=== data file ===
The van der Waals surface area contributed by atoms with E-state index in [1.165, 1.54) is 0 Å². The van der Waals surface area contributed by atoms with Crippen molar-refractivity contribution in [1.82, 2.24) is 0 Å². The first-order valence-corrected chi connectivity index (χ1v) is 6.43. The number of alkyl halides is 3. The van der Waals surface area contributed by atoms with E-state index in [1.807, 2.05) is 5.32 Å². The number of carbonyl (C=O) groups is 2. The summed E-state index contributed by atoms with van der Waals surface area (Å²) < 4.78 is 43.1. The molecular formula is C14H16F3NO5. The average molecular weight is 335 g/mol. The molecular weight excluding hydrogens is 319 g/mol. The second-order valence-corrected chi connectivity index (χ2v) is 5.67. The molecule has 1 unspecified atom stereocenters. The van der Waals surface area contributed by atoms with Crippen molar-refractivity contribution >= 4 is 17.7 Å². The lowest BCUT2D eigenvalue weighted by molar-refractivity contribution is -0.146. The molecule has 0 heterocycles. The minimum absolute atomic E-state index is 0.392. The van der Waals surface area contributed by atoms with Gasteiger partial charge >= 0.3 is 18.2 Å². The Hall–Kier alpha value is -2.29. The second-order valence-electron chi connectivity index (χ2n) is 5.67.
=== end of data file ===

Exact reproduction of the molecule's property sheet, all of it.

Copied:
The van der Waals surface area contributed by atoms with E-state index in [1.165, 1.54) is 0 Å². The van der Waals surface area contributed by atoms with Crippen molar-refractivity contribution in [1.82, 2.24) is 0 Å². The first-order valence-corrected chi connectivity index (χ1v) is 6.43. The number of alkyl halides is 3. The van der Waals surface area contributed by atoms with E-state index in [1.807, 2.05) is 5.32 Å². The number of carbonyl (C=O) groups is 2. The summed E-state index contributed by atoms with van der Waals surface area (Å²) < 4.78 is 43.1. The molecular formula is C14H16F3NO5. The average molecular weight is 335 g/mol. The molecular weight excluding hydrogens is 319 g/mol. The second-order valence-corrected chi connectivity index (χ2v) is 5.67. The molecule has 1 unspecified atom stereocenters. The van der Waals surface area contributed by atoms with Crippen molar-refractivity contribution >= 4 is 17.7 Å². The lowest BCUT2D eigenvalue weighted by molar-refractivity contribution is -0.146. The molecule has 0 heterocycles. The minimum absolute atomic E-state index is 0.392. The van der Waals surface area contributed by atoms with Gasteiger partial charge >= 0.3 is 18.2 Å². The Hall–Kier alpha value is -2.29. The second-order valence-electron chi connectivity index (χ2n) is 5.67.